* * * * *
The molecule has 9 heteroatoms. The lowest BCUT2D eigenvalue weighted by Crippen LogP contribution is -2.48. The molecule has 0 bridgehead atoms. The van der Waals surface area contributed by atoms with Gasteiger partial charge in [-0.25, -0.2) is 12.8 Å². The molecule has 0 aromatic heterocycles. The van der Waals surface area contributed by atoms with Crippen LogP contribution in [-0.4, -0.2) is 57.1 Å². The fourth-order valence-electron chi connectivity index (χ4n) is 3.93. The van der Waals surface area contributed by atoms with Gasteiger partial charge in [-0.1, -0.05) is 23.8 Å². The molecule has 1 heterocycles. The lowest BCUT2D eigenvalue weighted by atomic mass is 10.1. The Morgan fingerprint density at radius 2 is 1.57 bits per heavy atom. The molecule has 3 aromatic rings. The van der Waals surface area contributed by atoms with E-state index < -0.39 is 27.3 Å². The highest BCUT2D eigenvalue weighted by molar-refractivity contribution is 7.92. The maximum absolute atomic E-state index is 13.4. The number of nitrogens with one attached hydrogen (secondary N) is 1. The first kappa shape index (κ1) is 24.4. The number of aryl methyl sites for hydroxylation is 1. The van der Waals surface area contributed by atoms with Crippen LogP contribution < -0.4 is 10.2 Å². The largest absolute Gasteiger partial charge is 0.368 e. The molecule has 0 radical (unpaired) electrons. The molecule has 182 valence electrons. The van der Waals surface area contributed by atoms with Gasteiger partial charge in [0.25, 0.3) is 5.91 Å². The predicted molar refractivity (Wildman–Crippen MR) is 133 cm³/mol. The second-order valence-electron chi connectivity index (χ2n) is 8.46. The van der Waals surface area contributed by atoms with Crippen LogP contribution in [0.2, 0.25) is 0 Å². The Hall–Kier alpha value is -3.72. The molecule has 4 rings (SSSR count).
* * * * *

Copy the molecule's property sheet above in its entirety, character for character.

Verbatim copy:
The molecule has 9 heteroatoms. The lowest BCUT2D eigenvalue weighted by Crippen LogP contribution is -2.48. The molecule has 0 bridgehead atoms. The van der Waals surface area contributed by atoms with Gasteiger partial charge in [-0.25, -0.2) is 12.8 Å². The molecule has 0 aromatic heterocycles. The van der Waals surface area contributed by atoms with Crippen LogP contribution in [-0.4, -0.2) is 57.1 Å². The fourth-order valence-electron chi connectivity index (χ4n) is 3.93. The van der Waals surface area contributed by atoms with Gasteiger partial charge in [-0.1, -0.05) is 23.8 Å². The molecule has 1 heterocycles. The lowest BCUT2D eigenvalue weighted by atomic mass is 10.1. The Morgan fingerprint density at radius 2 is 1.57 bits per heavy atom. The molecule has 3 aromatic rings. The van der Waals surface area contributed by atoms with E-state index < -0.39 is 27.3 Å². The highest BCUT2D eigenvalue weighted by molar-refractivity contribution is 7.92. The maximum absolute atomic E-state index is 13.4. The number of nitrogens with one attached hydrogen (secondary N) is 1. The first kappa shape index (κ1) is 24.4. The number of aryl methyl sites for hydroxylation is 1. The van der Waals surface area contributed by atoms with Crippen LogP contribution < -0.4 is 10.2 Å². The largest absolute Gasteiger partial charge is 0.368 e. The molecule has 0 radical (unpaired) electrons. The molecule has 182 valence electrons. The van der Waals surface area contributed by atoms with Gasteiger partial charge in [0.25, 0.3) is 5.91 Å². The predicted molar refractivity (Wildman–Crippen MR) is 133 cm³/mol. The second-order valence-electron chi connectivity index (χ2n) is 8.46. The van der Waals surface area contributed by atoms with Crippen LogP contribution in [0.2, 0.25) is 0 Å². The Hall–Kier alpha value is -3.72. The molecule has 4 rings (SSSR count).